Step 2—Frame: The first thing to be put together is the frame. Start by putting together the frame for the four walls of the garage. It will be made of separate pieces that need to be bolted together.

After you construct the frame for the walls, you need to set them in place. The walls have to be bolted to the foundation so that the garage won’t shift in a high wind. Before doing that, however, the walls should be joined to each other in place on the foundation. This will require assistance, and until all four walls are joined, they will need to be braced upright. Once joined and in place, drill the needed holes into the foundation and use the bolts with the kit to secure to the concrete.

Step 3—Arches: In many garage kits, the roof is curved and is supported by arches. These arches need to be put together and then set in place. This will require help and working on ladders. Start at one end, and bolt the arches in place. As soon as the second one is in place, add the braces between the first and second arch. Continue in this manner along the length of the garage, always checking that the bolts are tight.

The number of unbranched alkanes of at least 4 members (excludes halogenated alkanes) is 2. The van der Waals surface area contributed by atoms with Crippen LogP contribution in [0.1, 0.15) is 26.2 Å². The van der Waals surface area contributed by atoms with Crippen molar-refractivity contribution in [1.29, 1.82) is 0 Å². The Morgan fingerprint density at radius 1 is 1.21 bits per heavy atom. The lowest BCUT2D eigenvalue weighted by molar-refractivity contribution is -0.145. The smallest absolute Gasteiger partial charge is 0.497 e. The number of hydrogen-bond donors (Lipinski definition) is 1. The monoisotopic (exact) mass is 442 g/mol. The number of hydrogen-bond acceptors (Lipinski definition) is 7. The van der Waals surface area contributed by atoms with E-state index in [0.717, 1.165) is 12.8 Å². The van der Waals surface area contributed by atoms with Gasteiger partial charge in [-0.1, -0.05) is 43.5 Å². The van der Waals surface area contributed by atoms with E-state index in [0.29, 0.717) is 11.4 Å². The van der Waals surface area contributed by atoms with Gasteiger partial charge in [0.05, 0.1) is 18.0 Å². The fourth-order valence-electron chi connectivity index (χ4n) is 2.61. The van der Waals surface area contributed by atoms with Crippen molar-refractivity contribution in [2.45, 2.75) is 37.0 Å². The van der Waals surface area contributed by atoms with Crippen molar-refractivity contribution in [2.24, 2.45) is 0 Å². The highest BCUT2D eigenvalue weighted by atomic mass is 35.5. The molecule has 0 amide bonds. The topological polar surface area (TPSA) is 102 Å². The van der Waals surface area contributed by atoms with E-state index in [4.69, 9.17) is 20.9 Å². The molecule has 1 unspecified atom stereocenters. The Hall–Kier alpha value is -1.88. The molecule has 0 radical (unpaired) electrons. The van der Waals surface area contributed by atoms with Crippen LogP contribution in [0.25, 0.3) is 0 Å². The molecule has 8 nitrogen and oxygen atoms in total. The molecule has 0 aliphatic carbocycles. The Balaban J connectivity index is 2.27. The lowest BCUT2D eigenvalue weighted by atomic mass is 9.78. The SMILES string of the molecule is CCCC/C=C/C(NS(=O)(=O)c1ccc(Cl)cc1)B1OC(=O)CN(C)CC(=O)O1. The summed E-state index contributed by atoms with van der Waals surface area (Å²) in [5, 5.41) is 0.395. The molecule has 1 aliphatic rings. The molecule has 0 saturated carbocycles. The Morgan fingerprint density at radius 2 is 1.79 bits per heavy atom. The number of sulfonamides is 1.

Step 4—Skin: The final step in erecting the garage kit is putting on the skin. These pieces need to be bolted to the frame.